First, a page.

Why Food Plots Fail | Mistakes to Avoid

Why Food Plots Fail | Mistakes to Avoid

This is the time of year when your focus should be turned to improving your land for the fall when deer season arrives. For many hunters, this means planting food plots. Unfortunately, many land managers are surely disappointed when they find their hard work of establishing and maintaining a food plot was for naught. There are many reasons why food plots fail, and the most common are listed below. They are in no particular order because all four cause inadequate forage production.

Improper Lime and Fertilization: No matter what you want planted, the correct amount of lime and fertilization should be applied to the soils. Just picking up a few bags of random fertilizer and a couple bags of lime at the local hardware store isn’t going to do the trick. In order to ensure you are ahead of the curve on this, a soil test may need to be done, even on established food plots.

Economy-Priced Seed Blends: This mistake can be summed up by the simple expression You Reap What You Sew! If you are looking at buying the cheapest bag of food plot seed on the shelf, you can expect not-so-great results. While some food plot blends can be incredibly expensive, you need not break the bank in order to find a great forage that will do the trick on your property. When you consider the amount of time and effort, along with the costs of fuel for your tractor, ATV and driving to your hunting land, the cost of food plot seeds are typically the cheapest component of a food plot.

Wrong Seed Blends: In this instance, you could purchase a very well-known and successful forage, have it planted on your property and still produce mediocre results. In this case the problem is usually because the seeds purchased are not made for where you have them planted. For example, some forages such as sugar beets need a hard frost before they become appealing to whitetails. The cold weather causes chemical reactions in the plant and makes them taste better and digest much more easily. There’s only one problem, there is a pretty good chance that eastern NC may not be blessed with a hard frost necessary for the plant to become appealing before the end of hunting season. It eventually will benefit the deer, but it may not assist you in tagging anything. This is a prime example of thoroughly understanding what you’re planting.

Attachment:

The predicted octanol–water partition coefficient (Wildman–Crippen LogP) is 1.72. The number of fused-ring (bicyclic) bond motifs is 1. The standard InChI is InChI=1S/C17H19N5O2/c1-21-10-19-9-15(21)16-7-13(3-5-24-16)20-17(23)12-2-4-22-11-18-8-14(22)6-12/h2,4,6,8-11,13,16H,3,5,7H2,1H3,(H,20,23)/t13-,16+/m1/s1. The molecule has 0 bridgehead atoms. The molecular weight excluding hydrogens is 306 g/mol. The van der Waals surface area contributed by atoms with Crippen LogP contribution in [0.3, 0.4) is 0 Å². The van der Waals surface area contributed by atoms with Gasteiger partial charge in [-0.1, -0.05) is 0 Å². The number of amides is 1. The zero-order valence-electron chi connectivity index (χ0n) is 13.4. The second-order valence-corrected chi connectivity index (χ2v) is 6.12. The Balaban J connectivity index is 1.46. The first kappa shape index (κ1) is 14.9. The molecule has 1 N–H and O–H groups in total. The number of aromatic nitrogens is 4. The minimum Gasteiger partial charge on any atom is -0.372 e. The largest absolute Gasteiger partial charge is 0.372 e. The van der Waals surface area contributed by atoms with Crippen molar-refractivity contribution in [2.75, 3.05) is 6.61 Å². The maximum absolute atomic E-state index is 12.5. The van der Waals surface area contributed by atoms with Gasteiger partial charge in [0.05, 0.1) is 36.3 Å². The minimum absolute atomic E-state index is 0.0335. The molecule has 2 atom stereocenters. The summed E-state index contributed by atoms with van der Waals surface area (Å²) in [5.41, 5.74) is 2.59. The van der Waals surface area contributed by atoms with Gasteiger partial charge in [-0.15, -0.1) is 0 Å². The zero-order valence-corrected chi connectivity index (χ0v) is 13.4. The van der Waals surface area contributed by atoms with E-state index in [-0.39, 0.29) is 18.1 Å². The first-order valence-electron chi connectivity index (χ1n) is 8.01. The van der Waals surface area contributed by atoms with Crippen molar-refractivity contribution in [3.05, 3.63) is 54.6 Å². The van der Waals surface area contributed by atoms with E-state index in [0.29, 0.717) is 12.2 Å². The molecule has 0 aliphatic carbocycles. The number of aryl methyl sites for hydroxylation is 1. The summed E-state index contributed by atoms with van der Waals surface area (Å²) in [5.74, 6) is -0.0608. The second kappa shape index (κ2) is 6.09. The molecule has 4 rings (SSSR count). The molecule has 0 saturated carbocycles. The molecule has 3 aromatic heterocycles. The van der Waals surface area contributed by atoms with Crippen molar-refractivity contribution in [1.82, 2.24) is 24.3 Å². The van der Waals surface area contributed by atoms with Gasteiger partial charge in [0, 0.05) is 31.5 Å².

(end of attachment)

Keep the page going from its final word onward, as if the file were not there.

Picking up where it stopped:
Deer Density: This mistake does not deal with the implementation of a food plot. Rather it deals with deer harvests, or lack thereof, that will have an impact on your food plots. You cannot expect to only harvest bucks while planting forages specifically designed to attract whitetails, and then be surprised when the improperly managed herd decimates your plots. Only a limited number of people can eat at one table. The same concept applies to deer herds.  A density too high will result in a food plot that is over-grazed as soon as the seedlings sprout. This obviously won’t produce what you want, resulting in a picked-over, barren piece of dirt when hunting season rolls around. Unfortunately, this problem can only be fixed during the actual hunting season. If you have a tough time establishing food plots due to over-grazing, take a few extra does this fall and take notice of how your summer plots slowly being improving.

If you are looking for assistance in managing or searching for hunting property to call your own, please contact Andrew Walters.